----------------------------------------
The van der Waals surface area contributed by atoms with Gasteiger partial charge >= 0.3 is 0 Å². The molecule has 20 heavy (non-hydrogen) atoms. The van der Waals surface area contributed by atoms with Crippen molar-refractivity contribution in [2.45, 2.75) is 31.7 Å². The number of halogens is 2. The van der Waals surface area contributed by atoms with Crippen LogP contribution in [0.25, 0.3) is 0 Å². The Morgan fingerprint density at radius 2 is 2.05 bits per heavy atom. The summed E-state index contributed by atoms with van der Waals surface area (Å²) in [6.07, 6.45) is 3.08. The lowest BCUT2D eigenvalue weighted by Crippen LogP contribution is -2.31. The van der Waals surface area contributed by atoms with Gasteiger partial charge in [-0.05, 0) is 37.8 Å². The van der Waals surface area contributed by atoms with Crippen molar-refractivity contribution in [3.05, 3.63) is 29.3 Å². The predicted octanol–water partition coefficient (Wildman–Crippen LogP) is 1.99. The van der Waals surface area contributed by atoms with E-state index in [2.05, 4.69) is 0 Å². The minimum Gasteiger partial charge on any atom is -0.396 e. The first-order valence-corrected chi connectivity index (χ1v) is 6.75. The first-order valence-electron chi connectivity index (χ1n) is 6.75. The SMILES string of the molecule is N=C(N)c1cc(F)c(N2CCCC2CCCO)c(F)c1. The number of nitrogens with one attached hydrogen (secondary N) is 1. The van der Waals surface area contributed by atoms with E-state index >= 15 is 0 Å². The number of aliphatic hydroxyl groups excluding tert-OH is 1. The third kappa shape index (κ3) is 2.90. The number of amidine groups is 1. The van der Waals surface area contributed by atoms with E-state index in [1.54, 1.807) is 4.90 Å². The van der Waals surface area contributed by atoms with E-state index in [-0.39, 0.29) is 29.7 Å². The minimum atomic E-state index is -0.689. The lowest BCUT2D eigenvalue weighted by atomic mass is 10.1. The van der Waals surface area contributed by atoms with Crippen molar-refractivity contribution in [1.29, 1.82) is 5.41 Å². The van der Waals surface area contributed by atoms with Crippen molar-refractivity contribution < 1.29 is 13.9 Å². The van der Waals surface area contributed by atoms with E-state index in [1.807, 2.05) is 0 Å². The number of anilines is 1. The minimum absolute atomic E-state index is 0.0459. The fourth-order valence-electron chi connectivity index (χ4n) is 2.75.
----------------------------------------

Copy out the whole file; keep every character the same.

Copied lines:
The van der Waals surface area contributed by atoms with Gasteiger partial charge >= 0.3 is 0 Å². The molecule has 20 heavy (non-hydrogen) atoms. The van der Waals surface area contributed by atoms with Crippen molar-refractivity contribution in [2.45, 2.75) is 31.7 Å². The number of halogens is 2. The van der Waals surface area contributed by atoms with Crippen LogP contribution in [0.25, 0.3) is 0 Å². The Morgan fingerprint density at radius 2 is 2.05 bits per heavy atom. The summed E-state index contributed by atoms with van der Waals surface area (Å²) in [6.07, 6.45) is 3.08. The lowest BCUT2D eigenvalue weighted by Crippen LogP contribution is -2.31. The van der Waals surface area contributed by atoms with Gasteiger partial charge in [-0.05, 0) is 37.8 Å². The van der Waals surface area contributed by atoms with Crippen molar-refractivity contribution in [3.05, 3.63) is 29.3 Å². The predicted octanol–water partition coefficient (Wildman–Crippen LogP) is 1.99. The van der Waals surface area contributed by atoms with E-state index in [2.05, 4.69) is 0 Å². The minimum Gasteiger partial charge on any atom is -0.396 e. The first-order valence-corrected chi connectivity index (χ1v) is 6.75. The first-order valence-electron chi connectivity index (χ1n) is 6.75. The SMILES string of the molecule is N=C(N)c1cc(F)c(N2CCCC2CCCO)c(F)c1. The number of nitrogens with one attached hydrogen (secondary N) is 1. The van der Waals surface area contributed by atoms with E-state index >= 15 is 0 Å². The number of aliphatic hydroxyl groups excluding tert-OH is 1. The third kappa shape index (κ3) is 2.90. The number of amidine groups is 1. The van der Waals surface area contributed by atoms with E-state index in [1.54, 1.807) is 4.90 Å². The van der Waals surface area contributed by atoms with E-state index in [-0.39, 0.29) is 29.7 Å². The minimum atomic E-state index is -0.689. The lowest BCUT2D eigenvalue weighted by atomic mass is 10.1. The van der Waals surface area contributed by atoms with Crippen molar-refractivity contribution in [1.29, 1.82) is 5.41 Å². The van der Waals surface area contributed by atoms with Crippen molar-refractivity contribution < 1.29 is 13.9 Å². The van der Waals surface area contributed by atoms with E-state index in [1.807, 2.05) is 0 Å². The number of anilines is 1. The minimum absolute atomic E-state index is 0.0459. The fourth-order valence-electron chi connectivity index (χ4n) is 2.75.